The Fish Creek Campground Aquatic Invasive Species Management Project (FCAISMP) has wrapped up for the season. This year divers removed 3 ¾ tons of the invasive milfoil plant from within the campground’s waters. From the beginning of the harvesting program, three years ago, over 20 tons of the nuisance plant has been removed. To date a total of 1,400 diver hours have been put into this effort and all 108 littoral acres of the campground, Fish Creek and Square Ponds have been harvested.

Aquatic invasive species (AIS) pose a significant threat to the Adirondack environment and economy. For more than a decade, the Upper Saranac Foundation (USF) has worked to address invasive species on Upper Saranac Lake (USL). The USF has now taken this expertise and expanded its efforts into the campground.

Each year of the FCAISMP has yielded less milfoil with fewer signs of infestation. The Fish Creek project is following a similar trend as to the accomplishments seen on USL, where in the first year (2004), 18 tons of milfoil were removed. In 2018 just over 318 lbs. were detected and removed.

The FCAISMP is part of a larger watershed protection program, recently developed by the USF. The intent of this program is to combat invasive species to improve water quality and restore the 108 acres of campground waterfront, in addition to preventing AIS from infesting downstream and regional waters, and to prevent new AIS from establishing in the waters in the project area. These outcomes are being achieved through project activities such as removal of AIS, inspection and decontamination of boats, and public education leading to reduced spread of new AIS from boats. The program protects economic value through recreation, tourism, sportsmanship and second home ownership by providing clear waterways.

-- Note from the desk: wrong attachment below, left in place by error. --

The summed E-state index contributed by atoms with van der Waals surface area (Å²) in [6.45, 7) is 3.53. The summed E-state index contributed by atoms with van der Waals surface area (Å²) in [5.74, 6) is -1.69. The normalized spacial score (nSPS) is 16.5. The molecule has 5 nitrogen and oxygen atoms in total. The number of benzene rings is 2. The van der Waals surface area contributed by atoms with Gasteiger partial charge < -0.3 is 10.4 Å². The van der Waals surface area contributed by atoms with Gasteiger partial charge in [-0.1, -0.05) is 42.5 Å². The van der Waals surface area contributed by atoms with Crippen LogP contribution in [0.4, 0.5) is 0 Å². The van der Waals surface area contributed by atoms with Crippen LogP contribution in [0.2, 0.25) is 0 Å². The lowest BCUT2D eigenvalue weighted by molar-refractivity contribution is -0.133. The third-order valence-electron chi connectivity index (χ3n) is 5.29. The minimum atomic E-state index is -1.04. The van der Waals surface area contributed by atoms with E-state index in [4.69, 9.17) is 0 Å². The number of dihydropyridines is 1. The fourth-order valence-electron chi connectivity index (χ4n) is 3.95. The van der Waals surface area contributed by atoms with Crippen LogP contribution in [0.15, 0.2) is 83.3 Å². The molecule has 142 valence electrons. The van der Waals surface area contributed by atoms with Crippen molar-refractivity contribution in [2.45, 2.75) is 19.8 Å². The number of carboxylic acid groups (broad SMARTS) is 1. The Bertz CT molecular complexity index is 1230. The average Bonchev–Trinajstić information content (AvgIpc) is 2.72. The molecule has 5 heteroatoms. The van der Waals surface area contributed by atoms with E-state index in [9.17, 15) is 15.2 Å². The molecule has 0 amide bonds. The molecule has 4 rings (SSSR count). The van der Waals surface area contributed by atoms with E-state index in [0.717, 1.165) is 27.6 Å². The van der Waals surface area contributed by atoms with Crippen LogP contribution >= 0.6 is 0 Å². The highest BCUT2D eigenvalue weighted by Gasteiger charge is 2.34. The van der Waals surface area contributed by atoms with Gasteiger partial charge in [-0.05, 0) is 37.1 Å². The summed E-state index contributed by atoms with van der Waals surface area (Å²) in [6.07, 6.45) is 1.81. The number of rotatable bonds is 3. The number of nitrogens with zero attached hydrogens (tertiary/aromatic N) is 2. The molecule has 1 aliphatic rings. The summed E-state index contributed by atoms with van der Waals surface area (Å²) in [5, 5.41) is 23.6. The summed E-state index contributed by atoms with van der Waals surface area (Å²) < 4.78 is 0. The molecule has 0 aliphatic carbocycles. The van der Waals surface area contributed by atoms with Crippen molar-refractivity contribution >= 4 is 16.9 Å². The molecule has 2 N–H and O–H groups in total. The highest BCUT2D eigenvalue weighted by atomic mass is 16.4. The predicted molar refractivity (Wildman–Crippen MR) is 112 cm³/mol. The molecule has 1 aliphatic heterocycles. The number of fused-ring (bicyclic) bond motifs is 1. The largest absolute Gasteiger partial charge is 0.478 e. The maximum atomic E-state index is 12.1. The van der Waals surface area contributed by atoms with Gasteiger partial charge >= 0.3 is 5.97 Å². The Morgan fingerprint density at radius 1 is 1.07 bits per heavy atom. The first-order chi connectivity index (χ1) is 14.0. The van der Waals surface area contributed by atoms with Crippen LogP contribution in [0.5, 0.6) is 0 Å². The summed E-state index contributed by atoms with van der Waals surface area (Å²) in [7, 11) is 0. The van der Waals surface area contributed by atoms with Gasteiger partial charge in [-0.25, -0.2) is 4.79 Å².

Funding of this project is supported through donations to the USF and through a grant from the NYSDEC. The fall of 2019 will conclude the initial intensive harvesting portion of the project, as well as the associated grant funding. It is estimated that there is a 20%-30% re-growth each year of the invasive plants, emphasizing the need to continue ongoing maintenance to prevent any rebound.

For a full understanding of the project, visit the Upper Saranac Foundation’s web page at:, and the 2017 Project Management Report at: